“The flavors transform very quickly,” he says. “The bacteria proliferate, the texture changes, and what I recommend to people experimenting for the first time, is just to taste it at periodic intervals. And then you’re getting a sense of whether you’re liking it more and more as the flavor gets more acidic or whether it’s acidic enough and you want to move it into your fermentation-slowing device, which is your refrigerator.”
Once you’ve mastered the simple kraut, Katz says you can add spices and/or other items like apples or cranberries to your jar. “You can basically use any season you like,” he says.
On making yogurt
“The principle behind yogurt is almost the same as the principle behind sauerkraut. We’re using lactic acid bacteria to preserve food. The method for it is somewhat different. There are many different types of lactic acid bacteria. And the ones that are used in most yogurt traditions are the ones we would describe as thermophilic — meaning they are most active in an elevated temperature range. So usually when you make yogurt, you want to incubate the yogurt by creating an environment that stays in between 110 degrees and 115 degrees Fahrenheit.
“Yogurt is often the classic example of what is called a cultured food. And the cultures are the community of bacteria that you’re introducing and the act of introducing it is called culturing the food. So yes, to make yogurt, you always need a batch of mature yogurt and that’s what you introduce — a spoonful of mature yogurt that you want to turn into fresh yogurt.”
“Yogurt is a fermented food, and many different types of fermented food — particularly those fermented by lactic acid bacteria — can be thought of as probiotics. … [That can include] fermented vegetables and not only yogurt but kefir and many fermented dairy products and a large group of beverages that I really enjoy that I would group together as sour-tonic beverages. Right now the most famous example of that in the United States might be kombucha. … What’s probiotic about these foods is that the lactic acid in them can help to replenish and diversify the populations in our gut, which due to a number of factors in our contemporary lives — including antibiotic drugs, antibacterial cleansing products, chlorine in water — are subjected to more or less constant attack.”
On why good bacteria are beneficial
“Bacteria in our gut enable us to live. We could not survive without bacteria. … They allow us to digest food, to assimilate the nutrients in our food; and they play a huge role, just beginning to be understood, in our immune functioning and in many other processes in our bodies. All life has evolved from bacteria and no other form of life has lived without bacteria. … Our bacteria perform all sorts of essential functions for us, and because we are continually attacking them effectively with all of these chemicals in our lives, simply replenishing and diversifying these populations has a benefit for us.”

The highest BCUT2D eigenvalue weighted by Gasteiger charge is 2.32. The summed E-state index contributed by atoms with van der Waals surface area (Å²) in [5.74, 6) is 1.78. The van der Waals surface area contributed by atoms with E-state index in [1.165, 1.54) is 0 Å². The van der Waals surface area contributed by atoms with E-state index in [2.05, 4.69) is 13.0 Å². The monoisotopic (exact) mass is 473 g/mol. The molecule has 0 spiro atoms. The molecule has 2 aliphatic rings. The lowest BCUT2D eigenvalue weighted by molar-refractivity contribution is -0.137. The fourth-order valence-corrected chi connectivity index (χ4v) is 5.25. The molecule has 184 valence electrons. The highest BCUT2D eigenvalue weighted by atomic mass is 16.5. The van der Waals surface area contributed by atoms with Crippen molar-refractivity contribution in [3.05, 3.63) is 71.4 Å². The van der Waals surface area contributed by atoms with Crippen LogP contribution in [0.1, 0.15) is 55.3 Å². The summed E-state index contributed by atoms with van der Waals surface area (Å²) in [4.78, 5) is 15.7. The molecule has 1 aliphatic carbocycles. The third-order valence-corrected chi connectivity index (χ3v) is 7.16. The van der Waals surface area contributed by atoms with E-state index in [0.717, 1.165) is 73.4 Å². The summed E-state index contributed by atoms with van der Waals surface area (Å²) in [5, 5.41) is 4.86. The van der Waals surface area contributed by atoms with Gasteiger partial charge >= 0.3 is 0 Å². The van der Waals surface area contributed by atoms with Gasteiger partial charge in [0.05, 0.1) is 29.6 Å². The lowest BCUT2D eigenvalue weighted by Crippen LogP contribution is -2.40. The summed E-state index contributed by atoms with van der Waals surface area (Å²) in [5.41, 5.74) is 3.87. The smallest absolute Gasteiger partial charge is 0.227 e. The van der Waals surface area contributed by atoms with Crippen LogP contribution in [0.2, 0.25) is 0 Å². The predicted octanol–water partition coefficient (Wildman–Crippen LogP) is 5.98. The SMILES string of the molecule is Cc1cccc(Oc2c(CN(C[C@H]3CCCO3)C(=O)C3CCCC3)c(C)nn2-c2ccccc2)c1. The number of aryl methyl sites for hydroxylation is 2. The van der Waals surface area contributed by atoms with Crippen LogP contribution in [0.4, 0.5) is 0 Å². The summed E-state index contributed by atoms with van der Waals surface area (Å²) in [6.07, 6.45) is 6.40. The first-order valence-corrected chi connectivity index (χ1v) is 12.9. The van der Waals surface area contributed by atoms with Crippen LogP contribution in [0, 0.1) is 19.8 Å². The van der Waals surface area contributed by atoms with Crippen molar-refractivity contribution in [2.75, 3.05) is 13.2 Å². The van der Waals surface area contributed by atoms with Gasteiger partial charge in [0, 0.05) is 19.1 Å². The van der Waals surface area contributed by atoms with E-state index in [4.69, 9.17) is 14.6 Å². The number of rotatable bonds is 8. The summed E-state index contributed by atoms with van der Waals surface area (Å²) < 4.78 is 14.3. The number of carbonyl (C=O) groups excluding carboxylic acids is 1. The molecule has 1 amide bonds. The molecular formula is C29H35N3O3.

On making sour pickles
“To ferment sour pickles, you take small cucumbers and you mix up a brine, which is simply salty water. The strength of the brine has implications. Usually I’ll add grape leaves as a means to help keep the cucumbers crunchier longer. And then lots of dill and lots of garlic and then it’s just a matter of waiting a couple of days to a couple of weeks, depending on the temperature. The metabolism of all of these organisms speeds up in warmer weather, so in summer heat, the process goes faster. … A cellar is really best if you’re looking to preserve sour pickles for any length of time. Because the cucumbers will have a tendency to float to the surface, I’ll usually place a plate on them to keep them weighted down below the surface of the water.”
On the space between rotten and fresh food
“We reject certain food because it is rotten. Certain food we can see is fresh. But there is this creative space between fresh food and rotten food where most of human culture’s most prized delicacies and culinary achievements exist.”
In the beginning, the self-described “fermentation fetishist” Sandor Katz loved sour pickles.
“For whatever reason, I was drawn to that flavor as a child,” he tells Fresh Air‘s Terry Gross. “And then when I was in my 20s, I did quite a bit of dietary experimentation and … I started noticing that whenever I ate sauerkraut or pickles, even the smell of it would make my salivary glands start secreting.”